August 22, 2018

PawSox-related Kelley Square redesign doesn't need legislative approval

Photo/Grant Welker Graphics/Mitchell Hayes
An aerial view of the Canal District in Worcester, where a planned stadium would be built. Kelley Square is located to the left of the photo, between the ballpark site and I-290.

An overhaul of Worcester's Kelley Square expected to accompany a planned ballpark and mixed-use development in the Canal District does not require legislative approval, the state Department of Transportation said Wednesday.

That leaves the stadium proposal with one less hurdle as Worcester officials seek to stick the landing for the Pawtucket Red Sox.

The Kelley Square work will include a complete redesign and reconstruction of the infamous intersection, the department said in a statement responding to questions about the infrastructure work.

The department is weighing a mix of state and federal funds for the project, for which it says the Kelley Square work qualifies under the federal Highway Safety Improvement Program. The scope of the work is still in initial development stages, according to the office, but it is expected to address a section of Madison Street and Vernon Street between the interchange of I-290 and Vernon Street, and the railroad overpass located just west of Gold Street on Madison Street, where the ballpark is planned to be built.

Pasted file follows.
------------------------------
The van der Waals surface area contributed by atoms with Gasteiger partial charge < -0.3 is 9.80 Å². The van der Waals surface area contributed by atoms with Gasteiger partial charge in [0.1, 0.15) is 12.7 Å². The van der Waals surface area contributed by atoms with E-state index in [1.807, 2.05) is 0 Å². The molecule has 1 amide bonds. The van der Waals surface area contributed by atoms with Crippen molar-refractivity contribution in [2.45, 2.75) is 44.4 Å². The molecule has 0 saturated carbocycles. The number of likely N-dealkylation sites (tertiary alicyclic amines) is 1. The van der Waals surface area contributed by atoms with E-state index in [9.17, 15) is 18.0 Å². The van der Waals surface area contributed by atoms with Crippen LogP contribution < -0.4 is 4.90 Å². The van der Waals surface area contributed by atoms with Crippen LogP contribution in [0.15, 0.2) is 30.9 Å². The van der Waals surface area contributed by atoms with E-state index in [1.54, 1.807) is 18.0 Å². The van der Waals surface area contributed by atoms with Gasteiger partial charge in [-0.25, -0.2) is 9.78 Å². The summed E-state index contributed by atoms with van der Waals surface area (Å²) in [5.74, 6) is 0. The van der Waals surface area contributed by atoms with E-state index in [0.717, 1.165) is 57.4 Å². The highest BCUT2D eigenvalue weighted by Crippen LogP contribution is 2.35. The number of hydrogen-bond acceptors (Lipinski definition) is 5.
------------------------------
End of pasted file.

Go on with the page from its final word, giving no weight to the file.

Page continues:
Kelley Square, where a web of streets meet without the benefit of a traffic light, has been rated as one of the most dangerous in the state by the Department of Transportation. A total of 294 crashes were recorded there between 2013 and 2015, the latest time period available, with 62 of those crashes leading to injuries.

Worcester officials have pitched the stadium, for which it would borrow $101 million to build and own, as a catalyst for redevelopment in the Canal District and a way to attract broader state infrastructure investment. The city has signed a letter of intent with the PawSox for the team to lease the ballpark for 30 years for roughly $1 million annually.

The state's investment in the PawSox deal also includes $35 million to build a 350- to 500-space parking garage and for incentives for a developer to build 225 units of market-rate housing.


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